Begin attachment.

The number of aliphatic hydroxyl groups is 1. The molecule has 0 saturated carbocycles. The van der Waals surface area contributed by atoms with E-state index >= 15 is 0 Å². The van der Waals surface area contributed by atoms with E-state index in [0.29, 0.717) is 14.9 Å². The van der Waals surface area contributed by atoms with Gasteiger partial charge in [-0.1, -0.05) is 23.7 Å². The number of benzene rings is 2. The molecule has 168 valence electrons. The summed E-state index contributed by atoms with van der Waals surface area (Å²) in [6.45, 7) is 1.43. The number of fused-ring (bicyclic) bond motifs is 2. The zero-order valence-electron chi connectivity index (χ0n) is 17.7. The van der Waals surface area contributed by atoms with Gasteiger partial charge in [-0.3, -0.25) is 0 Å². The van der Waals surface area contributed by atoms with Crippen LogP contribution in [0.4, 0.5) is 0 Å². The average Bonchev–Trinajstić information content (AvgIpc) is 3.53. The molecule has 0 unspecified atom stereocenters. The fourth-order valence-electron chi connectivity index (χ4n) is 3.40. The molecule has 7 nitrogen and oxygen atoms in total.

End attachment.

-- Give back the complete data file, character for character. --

The number of aliphatic hydroxyl groups is 1. The molecule has 0 saturated carbocycles. The van der Waals surface area contributed by atoms with E-state index >= 15 is 0 Å². The van der Waals surface area contributed by atoms with E-state index in [0.29, 0.717) is 14.9 Å². The van der Waals surface area contributed by atoms with Gasteiger partial charge in [-0.1, -0.05) is 23.7 Å². The number of benzene rings is 2. The molecule has 168 valence electrons. The summed E-state index contributed by atoms with van der Waals surface area (Å²) in [6.45, 7) is 1.43. The number of fused-ring (bicyclic) bond motifs is 2. The zero-order valence-electron chi connectivity index (χ0n) is 17.7. The van der Waals surface area contributed by atoms with Gasteiger partial charge in [-0.3, -0.25) is 0 Å². The van der Waals surface area contributed by atoms with Crippen LogP contribution in [0.4, 0.5) is 0 Å². The average Bonchev–Trinajstić information content (AvgIpc) is 3.53. The molecule has 0 unspecified atom stereocenters. The fourth-order valence-electron chi connectivity index (χ4n) is 3.40. The molecule has 7 nitrogen and oxygen atoms in total.